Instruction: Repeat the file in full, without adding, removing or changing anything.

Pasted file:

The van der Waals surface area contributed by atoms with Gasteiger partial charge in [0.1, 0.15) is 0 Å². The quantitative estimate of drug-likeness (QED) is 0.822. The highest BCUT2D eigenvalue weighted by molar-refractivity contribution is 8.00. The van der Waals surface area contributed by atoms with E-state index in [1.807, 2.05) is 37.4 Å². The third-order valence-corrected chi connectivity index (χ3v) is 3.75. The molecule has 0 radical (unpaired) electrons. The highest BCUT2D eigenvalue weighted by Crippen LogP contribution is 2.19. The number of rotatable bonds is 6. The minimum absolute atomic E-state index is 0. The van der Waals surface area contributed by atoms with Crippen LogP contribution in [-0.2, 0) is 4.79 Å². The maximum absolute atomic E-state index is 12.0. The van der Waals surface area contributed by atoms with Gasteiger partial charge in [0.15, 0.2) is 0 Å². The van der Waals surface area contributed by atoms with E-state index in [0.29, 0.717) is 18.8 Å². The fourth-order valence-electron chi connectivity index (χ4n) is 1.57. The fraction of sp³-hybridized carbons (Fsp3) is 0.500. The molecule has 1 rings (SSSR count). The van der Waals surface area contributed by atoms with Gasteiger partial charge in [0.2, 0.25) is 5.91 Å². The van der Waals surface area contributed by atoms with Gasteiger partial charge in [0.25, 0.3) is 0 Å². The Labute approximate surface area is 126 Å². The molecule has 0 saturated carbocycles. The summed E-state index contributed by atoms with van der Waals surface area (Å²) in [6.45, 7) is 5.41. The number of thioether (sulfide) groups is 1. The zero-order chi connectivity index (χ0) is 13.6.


The van der Waals surface area contributed by atoms with Gasteiger partial charge in [0.1, 0.15) is 0 Å². The quantitative estimate of drug-likeness (QED) is 0.822. The highest BCUT2D eigenvalue weighted by molar-refractivity contribution is 8.00. The van der Waals surface area contributed by atoms with E-state index in [1.807, 2.05) is 37.4 Å². The third-order valence-corrected chi connectivity index (χ3v) is 3.75. The molecule has 0 radical (unpaired) electrons. The highest BCUT2D eigenvalue weighted by Crippen LogP contribution is 2.19. The number of rotatable bonds is 6. The minimum absolute atomic E-state index is 0. The van der Waals surface area contributed by atoms with Crippen LogP contribution in [-0.2, 0) is 4.79 Å². The maximum absolute atomic E-state index is 12.0. The van der Waals surface area contributed by atoms with Gasteiger partial charge in [0.15, 0.2) is 0 Å². The van der Waals surface area contributed by atoms with E-state index in [0.29, 0.717) is 18.8 Å². The fourth-order valence-electron chi connectivity index (χ4n) is 1.57. The fraction of sp³-hybridized carbons (Fsp3) is 0.500. The molecule has 1 rings (SSSR count). The van der Waals surface area contributed by atoms with Gasteiger partial charge in [0.2, 0.25) is 5.91 Å². The van der Waals surface area contributed by atoms with Gasteiger partial charge in [0.25, 0.3) is 0 Å². The Labute approximate surface area is 126 Å². The molecule has 0 saturated carbocycles. The summed E-state index contributed by atoms with van der Waals surface area (Å²) in [6.45, 7) is 5.41. The number of thioether (sulfide) groups is 1. The zero-order chi connectivity index (χ0) is 13.6.